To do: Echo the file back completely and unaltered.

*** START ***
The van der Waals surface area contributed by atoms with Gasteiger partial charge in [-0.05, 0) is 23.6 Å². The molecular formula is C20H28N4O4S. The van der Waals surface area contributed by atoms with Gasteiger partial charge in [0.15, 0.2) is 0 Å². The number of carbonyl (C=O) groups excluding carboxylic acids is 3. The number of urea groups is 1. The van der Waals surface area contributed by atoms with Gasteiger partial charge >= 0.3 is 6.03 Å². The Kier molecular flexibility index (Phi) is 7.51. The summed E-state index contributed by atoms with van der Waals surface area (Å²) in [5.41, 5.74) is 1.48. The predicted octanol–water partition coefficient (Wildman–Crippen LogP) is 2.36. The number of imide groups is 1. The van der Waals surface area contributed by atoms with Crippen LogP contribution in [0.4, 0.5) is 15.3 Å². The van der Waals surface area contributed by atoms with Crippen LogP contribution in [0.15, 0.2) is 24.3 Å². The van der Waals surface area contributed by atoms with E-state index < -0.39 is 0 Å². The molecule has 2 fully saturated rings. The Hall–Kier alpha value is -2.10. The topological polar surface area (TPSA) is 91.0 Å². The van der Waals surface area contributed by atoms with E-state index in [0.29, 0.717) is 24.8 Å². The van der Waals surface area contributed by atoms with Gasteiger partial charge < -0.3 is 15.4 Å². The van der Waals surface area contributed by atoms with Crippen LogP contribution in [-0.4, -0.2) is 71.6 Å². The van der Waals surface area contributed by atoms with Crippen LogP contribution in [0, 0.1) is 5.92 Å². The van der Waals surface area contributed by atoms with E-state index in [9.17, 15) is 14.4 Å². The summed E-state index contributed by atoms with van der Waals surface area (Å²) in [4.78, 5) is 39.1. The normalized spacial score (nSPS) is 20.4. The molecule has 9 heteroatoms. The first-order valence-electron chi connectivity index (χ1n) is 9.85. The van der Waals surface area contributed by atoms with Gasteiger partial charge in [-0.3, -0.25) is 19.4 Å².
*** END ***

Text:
The van der Waals surface area contributed by atoms with Gasteiger partial charge in [-0.05, 0) is 23.6 Å². The molecular formula is C20H28N4O4S. The van der Waals surface area contributed by atoms with Gasteiger partial charge in [0.15, 0.2) is 0 Å². The number of carbonyl (C=O) groups excluding carboxylic acids is 3. The number of urea groups is 1. The van der Waals surface area contributed by atoms with Gasteiger partial charge >= 0.3 is 6.03 Å². The Kier molecular flexibility index (Phi) is 7.51. The summed E-state index contributed by atoms with van der Waals surface area (Å²) in [5.41, 5.74) is 1.48. The predicted octanol–water partition coefficient (Wildman–Crippen LogP) is 2.36. The number of imide groups is 1. The van der Waals surface area contributed by atoms with Crippen LogP contribution in [0.4, 0.5) is 15.3 Å². The van der Waals surface area contributed by atoms with Crippen LogP contribution in [0.15, 0.2) is 24.3 Å². The van der Waals surface area contributed by atoms with E-state index < -0.39 is 0 Å². The molecule has 2 fully saturated rings. The Hall–Kier alpha value is -2.10. The topological polar surface area (TPSA) is 91.0 Å². The van der Waals surface area contributed by atoms with E-state index in [0.29, 0.717) is 24.8 Å². The van der Waals surface area contributed by atoms with Gasteiger partial charge < -0.3 is 15.4 Å². The van der Waals surface area contributed by atoms with Crippen LogP contribution in [-0.4, -0.2) is 71.6 Å². The van der Waals surface area contributed by atoms with Crippen LogP contribution in [0, 0.1) is 5.92 Å². The van der Waals surface area contributed by atoms with E-state index in [9.17, 15) is 14.4 Å². The summed E-state index contributed by atoms with van der Waals surface area (Å²) in [4.78, 5) is 39.1. The normalized spacial score (nSPS) is 20.4. The molecule has 9 heteroatoms. The first-order valence-electron chi connectivity index (χ1n) is 9.85. The van der Waals surface area contributed by atoms with Gasteiger partial charge in [-0.3, -0.25) is 19.4 Å².